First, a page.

Seasonal Tips

Red Cabbage, Apple & Juniper Kraut
6th November 2019
Biodynamic Gardening Club Resource Library
6th May 2019
Red Cabbage, Apple & Juniper Kraut
6th November 2019
Biodynamic Gardening Club Resource Library
6th May 2019

As days get longer & warmer, soils warm up, seeds germinate easily and plants grow fastest, making May and June one of the busiest times in the garden. Be mindful weather in May can be unpredictable and late frosts are still possible, so protect any tender plants.

1. Be vigilant:
Get into the regular rhythm of spending time quietly observing your plants and checking over both sides of the leaves for unwanted outbreaks of aphids such as greenfly, and learn what their natural predators such as ladybird and hoverfly larvae look like. You can buy a handy guide to identifying Ladybird Larvae of the British Isles here. 

There are several natural sprays you can use to help control them such as soft soap. Stinging nettle tea is also a well-known a natural insecticide as well as a fertiliser: it contains compounds that repel aphids, so is best used as a preventative, or as soon as you spot a few on the leaves.
For how to make nettle tea insec repellent and more on natural remedies click here.

This short video shows you how to make stinging nettle tea as a fertiliser the biodynamic way.

2. Sow companion plants:
A companion plant will help your crops, usually either by attracting pollinators with nectar-rich flowers or by acting as a decoy to pests. For example, nasturtiums are a magnet for blackfly which will provide a feast for ladybirds.

3. Keep sowing salad crops:
Sow saladings such as lettuce, rocket and mixed salad leaves on a leaf day as indicated in the Maria Thun biodynamic planting calendar.
Favourable sowing days for leaf crops are:
20th May all day
28th May all day through to the end of 30th May
15th June from 5am – all day
17th June until 1pm
24th June from 10am, until 25th June 9pm

For some more unusual salad leaves, the Seed Cooperative offers a good biodynamic and organic range.

Instead of sowing a whole seed packet, sow just enough to fill a short row. This will ensure you don’t have a glut but you do have a succession of fresh salad leaves throughout the summer.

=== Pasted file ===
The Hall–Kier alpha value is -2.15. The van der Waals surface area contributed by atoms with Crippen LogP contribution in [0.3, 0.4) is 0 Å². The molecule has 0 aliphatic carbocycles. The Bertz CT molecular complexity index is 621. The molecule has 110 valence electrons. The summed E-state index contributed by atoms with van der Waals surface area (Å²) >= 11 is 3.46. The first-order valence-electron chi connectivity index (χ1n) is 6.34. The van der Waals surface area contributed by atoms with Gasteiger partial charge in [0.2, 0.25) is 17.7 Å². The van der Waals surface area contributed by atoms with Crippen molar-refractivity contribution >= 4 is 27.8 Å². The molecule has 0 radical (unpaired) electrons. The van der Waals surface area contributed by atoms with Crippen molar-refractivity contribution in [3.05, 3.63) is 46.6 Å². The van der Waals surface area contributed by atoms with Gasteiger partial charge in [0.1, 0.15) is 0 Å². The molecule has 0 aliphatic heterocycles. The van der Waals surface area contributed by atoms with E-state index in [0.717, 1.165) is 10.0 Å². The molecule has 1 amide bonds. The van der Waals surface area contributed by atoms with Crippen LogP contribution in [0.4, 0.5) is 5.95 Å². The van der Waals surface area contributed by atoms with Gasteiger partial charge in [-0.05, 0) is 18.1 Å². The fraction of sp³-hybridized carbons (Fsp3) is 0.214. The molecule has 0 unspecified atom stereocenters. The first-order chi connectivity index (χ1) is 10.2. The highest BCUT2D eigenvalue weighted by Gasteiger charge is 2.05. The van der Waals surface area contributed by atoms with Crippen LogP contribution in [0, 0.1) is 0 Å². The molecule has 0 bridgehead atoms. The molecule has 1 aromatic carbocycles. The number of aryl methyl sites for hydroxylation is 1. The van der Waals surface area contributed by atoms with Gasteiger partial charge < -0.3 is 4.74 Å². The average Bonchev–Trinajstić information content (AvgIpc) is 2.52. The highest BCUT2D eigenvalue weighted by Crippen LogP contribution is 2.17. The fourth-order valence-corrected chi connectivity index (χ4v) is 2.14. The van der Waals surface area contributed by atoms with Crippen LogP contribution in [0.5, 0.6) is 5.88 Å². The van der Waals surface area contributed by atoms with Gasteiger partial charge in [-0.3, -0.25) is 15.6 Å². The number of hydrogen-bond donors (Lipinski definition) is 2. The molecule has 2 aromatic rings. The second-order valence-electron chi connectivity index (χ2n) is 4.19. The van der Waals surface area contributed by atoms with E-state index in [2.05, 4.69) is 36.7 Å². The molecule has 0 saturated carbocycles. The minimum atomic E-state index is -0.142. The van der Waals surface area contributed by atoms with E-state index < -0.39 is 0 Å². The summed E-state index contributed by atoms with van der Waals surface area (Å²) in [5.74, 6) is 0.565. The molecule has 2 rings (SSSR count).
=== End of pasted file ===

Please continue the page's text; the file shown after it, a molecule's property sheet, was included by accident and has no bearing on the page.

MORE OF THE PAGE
A-Z of other leaf crops
Apart from lettuces, leafy herbs, and small salad plants, the following are all classified as ‘leaf’ crops when using the planting calendar: –
Asparagus, broccoli; brussels sprouts; cabbages; cauliflower; celery; chicory; Chinese leafy vegetables eg Chinese cabbage & pak choi; endive; fennel; kale; leaf beet; leeks; radicchio; rhubarb,; spinach; Swiss chard.

4. Transplanting:
The biodynamic planting calendar offers the following dates as favourable times for transplanting plants – plants have been found to recover and develop new roots more  easily, and generally exhibit more resilience.

9th May until 21st May; and 5th June until 18th June

5. Harvesting:
Harvest leaf crops in the morning for freshness and keeping quality and root crops in the afternoon. Flowers harvested on a flower day have been shown to stay fresh for longer and have a stronger scent.

6. Biodynamic Preparations:
Soil activator – Horn Manure
The soil activator preparation is applied to the soil just before direct sowing or planting out.

Sunshine for your plants – Horn Silica
Used during the growing season once the plants have become established. It helps to optimise the plant’s development – especially useful if it’s a dull cloudy summer.
You can buy both preparations from our online shop here
Learn more about the biodynamic preparations here

7. Build a solitary bee house: 
Although honey bees live in colonies in hives, and bumble bees in nests, there are many other species of wild bees such as red mason and leafcutter bees that are solitary and will thank you for building them a simple home. They make their nests March to the end of August, so now is perfect.

Click here for full instructions on how to build a home for solitary bees

Learn more about solitary bees and bee homes here